The bottom line was Thorn's Southern-influenced, rootsy rock sounds were triumphant time and again.
Thorn may overplay the Southern affect, but so what? The Tupelo, Miss. native utilized a big drawl particularly in telling his stories.
And he had a lot of them - almost all were on the very funny side. Chances are he has told these same stories time and again night after night, but Thorn has such an engaging, albeit low-key style, that you'd think he was telling them for the very first time.
It was easy to see how Thorn was able to acquire a slew of well put together songs that deals with life's ups and often downs. While Thorn's songs come close to being a bit too cute or on the novelty end, one senses that there's just enough realism to avoid that dreaded moniker of novelty artist.
Thorn, who once upon a time was a professional boxer, told the story, for example, of having a tenant who could not pay her rent. "She took my advice and became a topless stripper on the weekends," Thorn alleged. With acoustic guitar in hand on for a few songs to open the second set, Thorn broke into Joanie The Jehovah's Witness Stripper, a very funny and well-put together song.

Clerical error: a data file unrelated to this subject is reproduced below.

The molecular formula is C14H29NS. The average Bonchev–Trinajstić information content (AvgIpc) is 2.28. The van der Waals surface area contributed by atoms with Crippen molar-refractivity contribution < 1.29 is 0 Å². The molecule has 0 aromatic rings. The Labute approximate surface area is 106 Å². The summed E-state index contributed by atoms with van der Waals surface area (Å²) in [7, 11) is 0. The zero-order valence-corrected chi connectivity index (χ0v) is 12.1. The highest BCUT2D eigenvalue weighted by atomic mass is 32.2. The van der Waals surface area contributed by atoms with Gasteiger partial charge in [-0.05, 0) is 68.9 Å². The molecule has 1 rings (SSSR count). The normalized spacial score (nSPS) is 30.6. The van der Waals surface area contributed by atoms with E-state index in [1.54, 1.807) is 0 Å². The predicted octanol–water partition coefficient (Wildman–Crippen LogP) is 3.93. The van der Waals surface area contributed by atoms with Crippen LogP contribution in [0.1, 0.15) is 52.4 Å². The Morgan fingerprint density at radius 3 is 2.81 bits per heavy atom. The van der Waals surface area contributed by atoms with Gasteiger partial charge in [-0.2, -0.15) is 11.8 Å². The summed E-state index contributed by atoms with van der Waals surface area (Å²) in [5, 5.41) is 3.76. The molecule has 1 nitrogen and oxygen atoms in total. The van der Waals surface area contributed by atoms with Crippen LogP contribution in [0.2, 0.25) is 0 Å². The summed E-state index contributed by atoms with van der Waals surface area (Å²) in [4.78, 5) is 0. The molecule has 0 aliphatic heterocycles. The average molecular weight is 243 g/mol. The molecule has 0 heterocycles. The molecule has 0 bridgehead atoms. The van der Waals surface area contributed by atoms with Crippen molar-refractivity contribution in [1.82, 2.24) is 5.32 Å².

Thorn's band provided ample ammunition, particularly guitarist Bill Hines, whose slide playing in particular colored the songs throughout. Al Kooper came up to guest on mandolin on one song, sprinking in his good licks. Thorn and band mixed it up sufficiently between slower to mid-tempo songs to rockers, although a good sound mix always put his voice above the music. Good thing because there's a lot to them words.
Thorn grew far more serious in the closing song after almost two hours over two sets, the encore of That's Life. He dedicated the song to his late mother, who Thorn praised her for being something other than that role. The song contained phrases she said throughout her life. While certainly providing for good songs, good thing for Thorn (and us) that there was more to life than pimps and preachers.